Angelia Thompson, M.D.

Board Certified Ophthalmologist

Lexington: 859-264-0045

Toll Free: 1-800-862-0564

We see patients the way you do.

Frequently Asked Questions

Medical questions:

What is macular degeneration?

Macular degeneration is the deterioration of the central portion of the retina, the inside back layer of the eye that records the images we see and sends them from the eye to the brain via the optic nerve. This central portion of the retina, known as the macula, is responsible for focusing central vision in the eye, and it allows us to perform activities such as reading, driving, recognizing faces or colors, and seeing objects in fine detail.

Macular degeneration reduces central vision, but does not typically affect peripheral vision. Macular degeneration is an incurable eye disease, and it is the leading cause of blindness for Americans over 55 years old.

  • Symptoms of macular degeneration:
    • words on a page look blurred
    • dark or empty area in the center of the vision
    • straight lines look distorted when looking at a grid pattern

What is diabetic retinopathy?

Diabetic retinopathy results from the damage of blood vessels in the retina, a nerve layer in the back of the eye that senses light and helps to send images to the brain. Diabetic eye damage occurs because of long-standing high blood-sugar levels. It is very important for diabetics to receive a diabetic eye exam at least once a year. If you have had a change in vision and are diabetic, you should see an ophthalmologist promptly. Even if you don’t notice changes in your vision, all diabetics must have an annual check-up for diabetic retinopathy. Diabetic retinopathy can result in painless, progressive blindness. Disease can be present without symptoms and early treatment is the best prevention of blindness.

What is retinal detachment?

The retina is a nerve layer at the back of the eye that senses light and helps to send images to the brain. When the retina pulls away from the normal position lining the back of the eye, this is called a retinal detachment. A retinal detachment is very serious and almost always causes blindness if left untreated. The most common cause of retinal detachment is vitreous degeneration, a side effect of aging. Retinal detachment causes painless, progressive loss of peripheral and central vision.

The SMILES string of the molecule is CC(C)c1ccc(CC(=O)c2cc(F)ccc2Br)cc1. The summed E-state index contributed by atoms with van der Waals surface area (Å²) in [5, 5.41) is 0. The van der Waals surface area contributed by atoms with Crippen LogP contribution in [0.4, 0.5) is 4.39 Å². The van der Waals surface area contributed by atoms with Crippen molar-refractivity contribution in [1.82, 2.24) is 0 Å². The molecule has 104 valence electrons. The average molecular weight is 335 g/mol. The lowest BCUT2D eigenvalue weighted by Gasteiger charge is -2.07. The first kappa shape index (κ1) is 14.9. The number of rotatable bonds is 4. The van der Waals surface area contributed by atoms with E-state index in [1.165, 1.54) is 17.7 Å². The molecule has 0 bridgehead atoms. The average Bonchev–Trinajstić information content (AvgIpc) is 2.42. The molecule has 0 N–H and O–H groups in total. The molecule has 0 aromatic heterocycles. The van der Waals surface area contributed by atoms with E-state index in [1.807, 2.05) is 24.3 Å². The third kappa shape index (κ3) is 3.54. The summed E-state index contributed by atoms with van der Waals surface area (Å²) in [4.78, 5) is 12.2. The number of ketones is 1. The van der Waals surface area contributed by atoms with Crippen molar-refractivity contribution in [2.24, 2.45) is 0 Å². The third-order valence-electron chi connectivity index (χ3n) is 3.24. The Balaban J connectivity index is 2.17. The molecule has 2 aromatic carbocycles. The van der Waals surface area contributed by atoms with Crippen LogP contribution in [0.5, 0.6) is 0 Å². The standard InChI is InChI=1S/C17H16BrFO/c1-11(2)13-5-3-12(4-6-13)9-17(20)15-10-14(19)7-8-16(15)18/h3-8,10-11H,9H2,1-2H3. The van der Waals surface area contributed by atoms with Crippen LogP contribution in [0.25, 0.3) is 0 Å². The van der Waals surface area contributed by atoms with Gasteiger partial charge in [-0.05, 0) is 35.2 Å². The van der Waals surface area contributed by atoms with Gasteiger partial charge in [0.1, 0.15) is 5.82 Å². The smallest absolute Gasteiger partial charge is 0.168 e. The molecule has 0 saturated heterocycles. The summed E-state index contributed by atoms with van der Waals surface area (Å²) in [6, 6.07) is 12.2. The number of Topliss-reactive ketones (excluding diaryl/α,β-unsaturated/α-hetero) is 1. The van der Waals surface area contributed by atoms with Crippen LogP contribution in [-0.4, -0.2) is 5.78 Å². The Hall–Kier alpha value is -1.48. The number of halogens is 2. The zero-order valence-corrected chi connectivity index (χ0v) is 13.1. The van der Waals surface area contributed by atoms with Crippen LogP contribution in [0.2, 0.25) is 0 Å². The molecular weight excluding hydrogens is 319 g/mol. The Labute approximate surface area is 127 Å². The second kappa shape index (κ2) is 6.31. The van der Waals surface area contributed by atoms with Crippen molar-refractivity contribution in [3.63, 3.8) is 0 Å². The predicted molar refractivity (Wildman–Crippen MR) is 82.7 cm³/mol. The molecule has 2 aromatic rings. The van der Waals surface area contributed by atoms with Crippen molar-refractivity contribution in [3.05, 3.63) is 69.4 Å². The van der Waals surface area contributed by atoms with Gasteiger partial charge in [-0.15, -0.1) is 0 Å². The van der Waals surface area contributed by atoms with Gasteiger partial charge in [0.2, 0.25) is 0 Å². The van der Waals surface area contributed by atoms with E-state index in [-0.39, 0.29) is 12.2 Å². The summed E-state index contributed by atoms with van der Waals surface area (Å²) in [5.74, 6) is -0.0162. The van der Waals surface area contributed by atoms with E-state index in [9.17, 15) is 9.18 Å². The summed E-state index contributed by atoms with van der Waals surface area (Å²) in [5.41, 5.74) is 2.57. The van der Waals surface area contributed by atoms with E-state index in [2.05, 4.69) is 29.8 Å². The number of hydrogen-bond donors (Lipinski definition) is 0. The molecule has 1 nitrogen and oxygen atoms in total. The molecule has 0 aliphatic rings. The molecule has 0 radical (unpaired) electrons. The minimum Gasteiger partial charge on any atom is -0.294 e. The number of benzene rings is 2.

• Symptoms of retinal detachment:
    • flashing lights in vision
    • new floaters
    • a shadow in your peripheral vision (side vision)
    • a gray curtain covering part of your vision

Why do I need my eyes dialated?

The retina, a nerve layer responsible for sensing light and helping to send images to the brain, is located in the back of the eye. In order to see the retina, the physician must look through the front of the eye and the pupil, which constricts under bright light, making the back of the eye difficult to see. Dilation keeps the pupil from constricting, so that the back of the eye can be seen clearly and examined to diagnose retinal disease.

Other questions:

Do I need a driver?

We strongly recommend that you bring a driver since your eyes will be dilated. Dilation causes sensitivity to light and blurriness to up-close vision. Dilation usually lasts for 3-6 hours, but can last for up to 24 hours.

Do you accept my insurance?

We accept Medicare (including Medicare replacements), Medicaid, and most commercial insurances, including Humana, Aetna, Bluegrass Family Health & Blue Cross Blue Shield. If there is any question about your insurance, please contact our office and we will gladly call to verify that we are in-network, or you may call the number listed on the back of your card.